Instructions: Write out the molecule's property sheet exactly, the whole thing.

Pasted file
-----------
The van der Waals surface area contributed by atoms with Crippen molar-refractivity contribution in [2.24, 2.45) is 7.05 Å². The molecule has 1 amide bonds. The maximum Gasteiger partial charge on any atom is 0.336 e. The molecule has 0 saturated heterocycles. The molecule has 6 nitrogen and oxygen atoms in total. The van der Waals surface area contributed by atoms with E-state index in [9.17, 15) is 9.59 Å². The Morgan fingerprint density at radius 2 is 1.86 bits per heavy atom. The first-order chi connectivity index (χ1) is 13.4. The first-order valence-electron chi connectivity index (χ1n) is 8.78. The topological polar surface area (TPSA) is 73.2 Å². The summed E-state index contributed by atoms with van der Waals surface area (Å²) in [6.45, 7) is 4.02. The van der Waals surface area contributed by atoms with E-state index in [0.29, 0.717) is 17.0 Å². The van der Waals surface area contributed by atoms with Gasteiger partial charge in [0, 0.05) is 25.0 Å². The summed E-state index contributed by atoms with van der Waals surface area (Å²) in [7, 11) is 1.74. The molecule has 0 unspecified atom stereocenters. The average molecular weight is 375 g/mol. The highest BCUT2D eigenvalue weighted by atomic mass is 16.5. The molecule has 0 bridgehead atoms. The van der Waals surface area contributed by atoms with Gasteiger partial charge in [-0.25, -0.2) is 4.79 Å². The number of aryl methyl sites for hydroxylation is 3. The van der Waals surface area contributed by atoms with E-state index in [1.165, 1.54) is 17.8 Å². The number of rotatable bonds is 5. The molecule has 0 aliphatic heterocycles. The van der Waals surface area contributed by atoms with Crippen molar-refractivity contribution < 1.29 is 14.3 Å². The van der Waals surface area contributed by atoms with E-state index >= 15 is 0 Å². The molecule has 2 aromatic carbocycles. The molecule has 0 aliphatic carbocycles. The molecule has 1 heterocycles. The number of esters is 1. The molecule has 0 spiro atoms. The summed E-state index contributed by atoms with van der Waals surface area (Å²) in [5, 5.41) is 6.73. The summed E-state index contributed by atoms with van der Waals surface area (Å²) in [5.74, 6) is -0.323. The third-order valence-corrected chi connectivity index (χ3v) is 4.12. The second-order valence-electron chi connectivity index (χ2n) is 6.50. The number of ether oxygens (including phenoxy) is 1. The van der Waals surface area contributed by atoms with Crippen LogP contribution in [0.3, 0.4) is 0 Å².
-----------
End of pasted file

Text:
The van der Waals surface area contributed by atoms with Crippen molar-refractivity contribution in [2.24, 2.45) is 7.05 Å². The molecule has 1 amide bonds. The maximum Gasteiger partial charge on any atom is 0.336 e. The molecule has 0 saturated heterocycles. The molecule has 6 nitrogen and oxygen atoms in total. The van der Waals surface area contributed by atoms with E-state index in [9.17, 15) is 9.59 Å². The Morgan fingerprint density at radius 2 is 1.86 bits per heavy atom. The first-order chi connectivity index (χ1) is 13.4. The first-order valence-electron chi connectivity index (χ1n) is 8.78. The topological polar surface area (TPSA) is 73.2 Å². The summed E-state index contributed by atoms with van der Waals surface area (Å²) in [6.45, 7) is 4.02. The van der Waals surface area contributed by atoms with E-state index in [0.29, 0.717) is 17.0 Å². The van der Waals surface area contributed by atoms with Gasteiger partial charge in [0, 0.05) is 25.0 Å². The summed E-state index contributed by atoms with van der Waals surface area (Å²) in [7, 11) is 1.74. The molecule has 0 unspecified atom stereocenters. The average molecular weight is 375 g/mol. The highest BCUT2D eigenvalue weighted by atomic mass is 16.5. The molecule has 0 bridgehead atoms. The van der Waals surface area contributed by atoms with Gasteiger partial charge in [-0.25, -0.2) is 4.79 Å². The number of aryl methyl sites for hydroxylation is 3. The van der Waals surface area contributed by atoms with E-state index in [1.165, 1.54) is 17.8 Å². The number of rotatable bonds is 5. The molecule has 0 aliphatic heterocycles. The van der Waals surface area contributed by atoms with Crippen molar-refractivity contribution < 1.29 is 14.3 Å². The van der Waals surface area contributed by atoms with E-state index >= 15 is 0 Å². The molecule has 2 aromatic carbocycles. The molecule has 0 aliphatic carbocycles. The molecule has 1 heterocycles. The number of esters is 1. The molecule has 0 spiro atoms. The summed E-state index contributed by atoms with van der Waals surface area (Å²) in [5, 5.41) is 6.73. The summed E-state index contributed by atoms with van der Waals surface area (Å²) in [5.74, 6) is -0.323. The third-order valence-corrected chi connectivity index (χ3v) is 4.12. The second-order valence-electron chi connectivity index (χ2n) is 6.50. The number of ether oxygens (including phenoxy) is 1. The van der Waals surface area contributed by atoms with Crippen LogP contribution in [0.3, 0.4) is 0 Å².